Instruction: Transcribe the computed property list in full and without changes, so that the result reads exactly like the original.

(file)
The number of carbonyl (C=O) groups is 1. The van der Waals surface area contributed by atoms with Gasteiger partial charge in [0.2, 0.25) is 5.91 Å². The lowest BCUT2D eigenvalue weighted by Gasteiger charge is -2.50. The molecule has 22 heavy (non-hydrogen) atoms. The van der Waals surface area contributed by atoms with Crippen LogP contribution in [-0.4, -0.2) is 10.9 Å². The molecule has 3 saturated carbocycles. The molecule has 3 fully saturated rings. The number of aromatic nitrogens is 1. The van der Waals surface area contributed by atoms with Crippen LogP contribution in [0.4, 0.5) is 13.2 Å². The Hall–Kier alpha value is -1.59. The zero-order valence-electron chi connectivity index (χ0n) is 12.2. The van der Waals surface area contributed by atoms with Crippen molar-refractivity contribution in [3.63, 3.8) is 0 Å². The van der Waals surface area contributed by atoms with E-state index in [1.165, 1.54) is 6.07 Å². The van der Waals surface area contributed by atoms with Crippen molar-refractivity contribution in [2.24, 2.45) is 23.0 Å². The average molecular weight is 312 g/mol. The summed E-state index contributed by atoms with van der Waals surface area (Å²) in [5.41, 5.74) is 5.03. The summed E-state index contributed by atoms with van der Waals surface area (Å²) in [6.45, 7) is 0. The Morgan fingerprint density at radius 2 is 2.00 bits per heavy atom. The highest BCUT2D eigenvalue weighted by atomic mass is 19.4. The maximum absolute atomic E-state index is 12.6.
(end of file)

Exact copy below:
The number of carbonyl (C=O) groups is 1. The van der Waals surface area contributed by atoms with Gasteiger partial charge in [0.2, 0.25) is 5.91 Å². The lowest BCUT2D eigenvalue weighted by Gasteiger charge is -2.50. The molecule has 22 heavy (non-hydrogen) atoms. The van der Waals surface area contributed by atoms with Crippen LogP contribution in [-0.4, -0.2) is 10.9 Å². The molecule has 3 saturated carbocycles. The molecule has 3 fully saturated rings. The number of aromatic nitrogens is 1. The van der Waals surface area contributed by atoms with Crippen LogP contribution in [0.4, 0.5) is 13.2 Å². The Hall–Kier alpha value is -1.59. The zero-order valence-electron chi connectivity index (χ0n) is 12.2. The van der Waals surface area contributed by atoms with Crippen molar-refractivity contribution in [3.63, 3.8) is 0 Å². The van der Waals surface area contributed by atoms with E-state index in [1.165, 1.54) is 6.07 Å². The van der Waals surface area contributed by atoms with Crippen molar-refractivity contribution in [2.24, 2.45) is 23.0 Å². The average molecular weight is 312 g/mol. The summed E-state index contributed by atoms with van der Waals surface area (Å²) in [5.41, 5.74) is 5.03. The summed E-state index contributed by atoms with van der Waals surface area (Å²) in [6.45, 7) is 0. The Morgan fingerprint density at radius 2 is 2.00 bits per heavy atom. The highest BCUT2D eigenvalue weighted by atomic mass is 19.4. The maximum absolute atomic E-state index is 12.6.